Biotin, One of the Most Stable B Vitamins

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Biotin is a water-soluble vitamin and member of the B-complex family. Originally isolated in 1901, over the years numerous researchers attached different names to this nutrient, referring to it alternately as bios, vitamin H, protective factor X, and coenzyme R. Today the scientific name for this sulfur-bound vitamin is biotin.

Biotin was discovered by the deficiency symptoms created through consuming large amounts (about 30 percent of the diet) of raw eggs. Avidin, a protein and carbohydrate molecule in the egg white, binds with biotin in the stomach and decreases its absorption. Cooking destroys the avidin, so the only concern about this interaction is with raw egg consumption. Otherwise, biotin is one of the most stable of the B vitamins.

Many foods contain biotin, but most have only trace amounts. It is hard to obtain enough biotin from the diet. Luckily, our friendly intestinal bacteria (lactobacillin) produce biotin. This vitamin is found in egg yolks, liver, brewer’s yeast, unpolished rice, nuts, and milk.

The biotin coenzymes participate in the metabolism of fat. Biotin is needed for fat production and in the synthesis of fatty acids. It also helps incorporate amino acids into protein and facilitates the synthesis of the pyrimidines, part of nucleic acids, and therefore helps the formation of DNA and RNA.

A common use of biotin is to help normalize fat metabolism and utilization in weight-reduction programs, and to help reduce blood sugar in diabetic patients, with a dosage of between 200–400 mcg. per day. Biotin has also been in wide use to prevent or slow the progression of graying hair or baldness. This may work, however, only when these symptoms are related to biotin deficiency; although, because of the nutrient and protein support of biotin, it may indeed have some hair-stimulating effect.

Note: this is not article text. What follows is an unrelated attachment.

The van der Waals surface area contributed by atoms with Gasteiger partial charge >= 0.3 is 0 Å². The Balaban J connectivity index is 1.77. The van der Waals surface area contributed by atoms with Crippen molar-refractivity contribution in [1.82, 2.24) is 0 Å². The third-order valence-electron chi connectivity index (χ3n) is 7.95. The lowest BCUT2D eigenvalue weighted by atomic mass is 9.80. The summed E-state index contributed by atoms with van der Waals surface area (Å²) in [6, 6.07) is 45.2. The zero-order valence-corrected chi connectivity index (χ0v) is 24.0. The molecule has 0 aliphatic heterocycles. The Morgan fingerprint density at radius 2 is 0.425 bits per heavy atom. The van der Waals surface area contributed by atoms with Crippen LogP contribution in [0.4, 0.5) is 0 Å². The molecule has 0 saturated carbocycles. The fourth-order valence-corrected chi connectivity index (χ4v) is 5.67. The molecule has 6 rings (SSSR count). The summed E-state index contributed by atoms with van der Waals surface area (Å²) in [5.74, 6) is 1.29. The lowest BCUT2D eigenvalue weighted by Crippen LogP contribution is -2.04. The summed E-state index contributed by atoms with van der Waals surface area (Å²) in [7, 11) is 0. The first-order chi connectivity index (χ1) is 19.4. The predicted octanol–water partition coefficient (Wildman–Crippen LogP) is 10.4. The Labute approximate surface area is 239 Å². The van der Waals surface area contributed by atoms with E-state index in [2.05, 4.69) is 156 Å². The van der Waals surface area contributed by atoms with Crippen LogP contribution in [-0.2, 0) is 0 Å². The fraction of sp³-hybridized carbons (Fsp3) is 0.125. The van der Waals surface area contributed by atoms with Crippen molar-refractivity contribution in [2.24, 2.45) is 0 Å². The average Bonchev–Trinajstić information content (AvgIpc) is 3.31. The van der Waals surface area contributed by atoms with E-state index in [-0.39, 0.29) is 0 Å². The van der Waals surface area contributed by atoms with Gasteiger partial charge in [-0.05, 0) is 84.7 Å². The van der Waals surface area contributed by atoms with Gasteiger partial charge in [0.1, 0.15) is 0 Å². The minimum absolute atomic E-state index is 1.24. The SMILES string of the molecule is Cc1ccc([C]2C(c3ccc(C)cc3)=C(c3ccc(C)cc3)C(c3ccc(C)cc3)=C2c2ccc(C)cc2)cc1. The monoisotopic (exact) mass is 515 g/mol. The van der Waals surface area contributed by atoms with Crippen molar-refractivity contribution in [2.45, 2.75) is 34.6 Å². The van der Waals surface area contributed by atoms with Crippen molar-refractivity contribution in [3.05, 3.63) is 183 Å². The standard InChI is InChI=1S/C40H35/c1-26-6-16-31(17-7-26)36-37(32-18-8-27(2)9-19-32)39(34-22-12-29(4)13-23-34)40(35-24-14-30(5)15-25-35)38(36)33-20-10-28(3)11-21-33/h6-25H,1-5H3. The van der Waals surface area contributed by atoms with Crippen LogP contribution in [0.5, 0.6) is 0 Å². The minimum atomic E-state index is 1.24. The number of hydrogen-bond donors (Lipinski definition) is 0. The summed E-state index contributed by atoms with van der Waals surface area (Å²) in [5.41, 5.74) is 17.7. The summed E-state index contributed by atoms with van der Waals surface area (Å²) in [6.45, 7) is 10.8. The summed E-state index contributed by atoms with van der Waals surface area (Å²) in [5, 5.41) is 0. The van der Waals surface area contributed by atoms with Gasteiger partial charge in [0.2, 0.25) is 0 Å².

Biotin is often used for problems such as dermatitis or eczema, especially in infants, most often with appropriate intake of other B vitamins, such as riboflavin, niacin, and pyridoxine and vitamin A. It has also been used to treat muscle pains, though skin and hair are the main focus of supplementation. More recently, biotin has been used for diabetics and those with an overgrowth of intestinal yeast.

There is no known toxicity with biotin, even in high amounts. Excesses are easily eliminated in the urine. Deficiency symptoms are also uncommon. Unless we are on a raw-egg diet or have taken a lot of antibiotics, especially sulfa, which diminish our biotin-producing intestinal bacteria, we are usually secure against biotin deficiency.

The raw-egg study generated symptoms such as fatigue, nausea, loss of appetite, muscle pains, and depression. Other symptoms that have since been seen with biotin deficiency include dry and flaky skin, loss of energy, insomnia, increases in cholesterol, sensitivity to touch, inflamed eyes, hair loss, muscle weakness, and impaired fat metabolism. Several enzymes depend on biotin to function properly. Without them, we cannot utilize our foods as well.

Although there’s a limited amount of sports nutrition research on Biotin, it makes our top 10 list because it has critical functions in amino acid metabolism and the production of energy from many sources. It also may be one vitamin that some bodybuilders have trouble when attempting to maintain an adequate supply.

The reason bodybuilders may have difficulty with Biotin is because it can be blocked by a substance called Avidin. Avidin is found in raw egg whites, a staple for many athletes. In fact, bodybuilders who eat raw egg whites or who don’t cook egg white well enough may experience growth problems with Biotin deficiency if their egg white consumption approaches 20 per day. Eating raw eggs can also lead to a bacterial infection called Salmonella, which can have severe health consequences.